A new study conducted by European researchers indicates as to why individuals view outlandish conspiracy theories as truthful, reported Medical Daily.

According to Jan-Willem van Prooijen, associate professor in social and organizational psychology at VU University Amsterdam, people who become conspiracy theorists tend to feel a lack of control over their personal lives. Believing bizarre ideas helps these individuals regain a sense of personal control.

“When I started this research, one of the things that I really found astonishing was how many people believe in certain conspiracy theories,” said van Prooijen.

Van Prooijen found that societal speculations arise during times of communal turbulence, and that in turn causes massive public fear. In order to make sense of complicated current events, conspiracy theorists tend to make unrealistic connections to contemporaneous occurrences. Van Prooijen said “The sense-making leads them to connect dots that aren’t necessarily connected in reality.”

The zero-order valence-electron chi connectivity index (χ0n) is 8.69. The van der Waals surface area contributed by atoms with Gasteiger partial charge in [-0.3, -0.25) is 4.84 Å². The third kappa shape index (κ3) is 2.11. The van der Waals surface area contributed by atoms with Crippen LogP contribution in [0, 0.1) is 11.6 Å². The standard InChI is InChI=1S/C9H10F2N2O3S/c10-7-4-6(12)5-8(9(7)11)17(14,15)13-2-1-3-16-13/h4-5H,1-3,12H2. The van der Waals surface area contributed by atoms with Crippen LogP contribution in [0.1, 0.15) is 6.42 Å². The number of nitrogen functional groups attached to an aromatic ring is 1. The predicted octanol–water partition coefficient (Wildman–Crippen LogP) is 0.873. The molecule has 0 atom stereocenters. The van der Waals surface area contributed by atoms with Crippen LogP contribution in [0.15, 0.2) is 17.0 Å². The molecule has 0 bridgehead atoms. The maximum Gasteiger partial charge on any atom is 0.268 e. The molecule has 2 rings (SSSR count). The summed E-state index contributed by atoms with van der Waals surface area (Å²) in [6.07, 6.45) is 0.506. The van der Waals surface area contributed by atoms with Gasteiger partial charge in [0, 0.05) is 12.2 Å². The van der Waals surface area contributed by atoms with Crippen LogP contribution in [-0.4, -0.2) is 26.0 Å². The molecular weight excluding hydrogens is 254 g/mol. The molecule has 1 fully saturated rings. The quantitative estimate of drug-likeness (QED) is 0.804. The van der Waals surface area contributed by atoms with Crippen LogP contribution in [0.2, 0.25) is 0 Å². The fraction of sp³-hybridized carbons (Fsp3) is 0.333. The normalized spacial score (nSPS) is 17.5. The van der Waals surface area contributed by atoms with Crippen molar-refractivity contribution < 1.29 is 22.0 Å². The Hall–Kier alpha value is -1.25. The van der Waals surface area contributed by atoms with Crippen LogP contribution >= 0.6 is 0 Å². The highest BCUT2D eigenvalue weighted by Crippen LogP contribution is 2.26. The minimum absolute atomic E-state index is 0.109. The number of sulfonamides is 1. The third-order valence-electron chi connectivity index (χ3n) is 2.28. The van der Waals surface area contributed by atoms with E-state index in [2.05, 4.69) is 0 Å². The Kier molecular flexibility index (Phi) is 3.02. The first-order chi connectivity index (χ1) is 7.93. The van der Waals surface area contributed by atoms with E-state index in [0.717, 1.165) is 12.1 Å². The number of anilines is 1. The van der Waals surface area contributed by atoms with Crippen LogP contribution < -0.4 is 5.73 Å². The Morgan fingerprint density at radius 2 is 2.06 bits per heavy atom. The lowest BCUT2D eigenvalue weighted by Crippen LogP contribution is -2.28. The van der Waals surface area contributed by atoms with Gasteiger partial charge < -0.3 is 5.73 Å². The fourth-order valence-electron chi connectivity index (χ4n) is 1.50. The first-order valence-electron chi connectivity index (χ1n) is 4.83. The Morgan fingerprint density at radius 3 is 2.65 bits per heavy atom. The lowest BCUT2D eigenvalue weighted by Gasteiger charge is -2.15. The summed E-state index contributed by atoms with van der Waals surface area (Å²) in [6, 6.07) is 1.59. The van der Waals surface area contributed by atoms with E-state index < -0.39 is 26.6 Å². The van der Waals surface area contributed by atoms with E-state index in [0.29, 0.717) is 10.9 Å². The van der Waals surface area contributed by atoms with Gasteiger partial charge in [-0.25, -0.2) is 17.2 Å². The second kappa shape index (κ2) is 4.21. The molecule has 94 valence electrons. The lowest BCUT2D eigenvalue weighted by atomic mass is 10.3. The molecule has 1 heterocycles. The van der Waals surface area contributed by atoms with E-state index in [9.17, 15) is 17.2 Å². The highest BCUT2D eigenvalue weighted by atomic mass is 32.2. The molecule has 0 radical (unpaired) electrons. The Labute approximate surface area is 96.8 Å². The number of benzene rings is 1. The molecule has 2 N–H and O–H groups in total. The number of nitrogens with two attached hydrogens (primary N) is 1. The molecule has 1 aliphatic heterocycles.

“We found that if you give people a feeling of control, then they are less inclined to believe those conspiracy theories,” said van Prooijen. “Giving people a sense of control can make them less suspicious over governmental operations.”

Jade Helm 15, a conspiracy theory that the military is going to take over the country and institute martial law, is a prime example of preposterous speculations created by a fearful public. They have unfounded terror of total government control. Jade Helmers are taking up arms and they remain watchful of the operation, which in actuality is just a military exercise, because they are in fact motivated by fear.